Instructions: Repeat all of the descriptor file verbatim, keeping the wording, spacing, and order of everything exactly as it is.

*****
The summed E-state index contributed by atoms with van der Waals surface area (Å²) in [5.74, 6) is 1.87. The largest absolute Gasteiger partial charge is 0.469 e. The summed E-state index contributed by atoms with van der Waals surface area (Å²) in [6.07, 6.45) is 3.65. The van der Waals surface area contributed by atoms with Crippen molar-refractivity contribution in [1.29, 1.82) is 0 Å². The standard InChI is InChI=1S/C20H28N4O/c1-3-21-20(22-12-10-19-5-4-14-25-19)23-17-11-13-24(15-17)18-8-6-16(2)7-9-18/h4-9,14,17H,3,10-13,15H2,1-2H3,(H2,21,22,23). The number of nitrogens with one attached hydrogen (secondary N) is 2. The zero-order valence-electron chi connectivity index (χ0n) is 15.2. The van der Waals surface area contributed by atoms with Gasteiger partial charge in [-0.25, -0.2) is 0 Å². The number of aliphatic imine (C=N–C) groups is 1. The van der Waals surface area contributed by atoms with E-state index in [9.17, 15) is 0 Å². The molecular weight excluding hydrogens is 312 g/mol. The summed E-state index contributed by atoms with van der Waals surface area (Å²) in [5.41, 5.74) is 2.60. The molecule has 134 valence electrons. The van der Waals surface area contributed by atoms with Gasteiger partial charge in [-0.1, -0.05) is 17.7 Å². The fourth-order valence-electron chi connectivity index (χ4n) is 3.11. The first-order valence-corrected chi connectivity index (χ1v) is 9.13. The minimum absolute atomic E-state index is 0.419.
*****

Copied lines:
The summed E-state index contributed by atoms with van der Waals surface area (Å²) in [5.74, 6) is 1.87. The largest absolute Gasteiger partial charge is 0.469 e. The summed E-state index contributed by atoms with van der Waals surface area (Å²) in [6.07, 6.45) is 3.65. The van der Waals surface area contributed by atoms with Crippen molar-refractivity contribution in [1.29, 1.82) is 0 Å². The standard InChI is InChI=1S/C20H28N4O/c1-3-21-20(22-12-10-19-5-4-14-25-19)23-17-11-13-24(15-17)18-8-6-16(2)7-9-18/h4-9,14,17H,3,10-13,15H2,1-2H3,(H2,21,22,23). The number of nitrogens with one attached hydrogen (secondary N) is 2. The zero-order valence-electron chi connectivity index (χ0n) is 15.2. The van der Waals surface area contributed by atoms with Gasteiger partial charge in [-0.25, -0.2) is 0 Å². The number of aliphatic imine (C=N–C) groups is 1. The van der Waals surface area contributed by atoms with E-state index in [9.17, 15) is 0 Å². The molecular weight excluding hydrogens is 312 g/mol. The summed E-state index contributed by atoms with van der Waals surface area (Å²) in [5.41, 5.74) is 2.60. The molecule has 134 valence electrons. The van der Waals surface area contributed by atoms with Gasteiger partial charge in [-0.1, -0.05) is 17.7 Å². The fourth-order valence-electron chi connectivity index (χ4n) is 3.11. The first-order valence-corrected chi connectivity index (χ1v) is 9.13. The minimum absolute atomic E-state index is 0.419.